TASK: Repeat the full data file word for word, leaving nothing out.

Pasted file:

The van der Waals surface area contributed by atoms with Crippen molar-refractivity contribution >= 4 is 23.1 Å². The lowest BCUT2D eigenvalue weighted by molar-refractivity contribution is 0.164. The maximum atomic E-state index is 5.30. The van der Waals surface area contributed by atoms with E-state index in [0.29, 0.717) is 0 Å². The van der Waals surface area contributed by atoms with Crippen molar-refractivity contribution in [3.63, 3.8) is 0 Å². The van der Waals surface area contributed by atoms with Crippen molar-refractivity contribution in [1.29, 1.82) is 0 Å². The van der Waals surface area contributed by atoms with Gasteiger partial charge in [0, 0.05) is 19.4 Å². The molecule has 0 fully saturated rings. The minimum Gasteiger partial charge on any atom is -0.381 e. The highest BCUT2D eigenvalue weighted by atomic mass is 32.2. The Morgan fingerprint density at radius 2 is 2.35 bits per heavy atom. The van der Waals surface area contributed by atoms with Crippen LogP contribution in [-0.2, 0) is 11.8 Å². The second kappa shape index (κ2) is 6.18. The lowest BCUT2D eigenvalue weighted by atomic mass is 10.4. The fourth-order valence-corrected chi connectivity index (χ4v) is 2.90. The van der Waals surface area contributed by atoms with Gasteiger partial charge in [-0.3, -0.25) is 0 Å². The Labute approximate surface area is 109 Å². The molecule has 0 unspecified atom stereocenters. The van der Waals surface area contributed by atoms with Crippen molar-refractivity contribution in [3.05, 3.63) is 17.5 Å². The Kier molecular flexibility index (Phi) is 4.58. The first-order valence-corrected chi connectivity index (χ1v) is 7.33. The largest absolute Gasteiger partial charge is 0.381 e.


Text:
The van der Waals surface area contributed by atoms with Crippen molar-refractivity contribution >= 4 is 23.1 Å². The lowest BCUT2D eigenvalue weighted by molar-refractivity contribution is 0.164. The maximum atomic E-state index is 5.30. The van der Waals surface area contributed by atoms with E-state index in [0.29, 0.717) is 0 Å². The van der Waals surface area contributed by atoms with Crippen molar-refractivity contribution in [3.63, 3.8) is 0 Å². The van der Waals surface area contributed by atoms with Crippen molar-refractivity contribution in [1.29, 1.82) is 0 Å². The van der Waals surface area contributed by atoms with Gasteiger partial charge in [0, 0.05) is 19.4 Å². The molecule has 0 fully saturated rings. The minimum Gasteiger partial charge on any atom is -0.381 e. The highest BCUT2D eigenvalue weighted by atomic mass is 32.2. The Morgan fingerprint density at radius 2 is 2.35 bits per heavy atom. The van der Waals surface area contributed by atoms with Crippen LogP contribution in [-0.2, 0) is 11.8 Å². The second kappa shape index (κ2) is 6.18. The lowest BCUT2D eigenvalue weighted by atomic mass is 10.4. The fourth-order valence-corrected chi connectivity index (χ4v) is 2.90. The van der Waals surface area contributed by atoms with Gasteiger partial charge in [-0.3, -0.25) is 0 Å². The Labute approximate surface area is 109 Å². The molecule has 0 unspecified atom stereocenters. The van der Waals surface area contributed by atoms with Crippen molar-refractivity contribution in [3.05, 3.63) is 17.5 Å². The Kier molecular flexibility index (Phi) is 4.58. The first-order valence-corrected chi connectivity index (χ1v) is 7.33. The largest absolute Gasteiger partial charge is 0.381 e.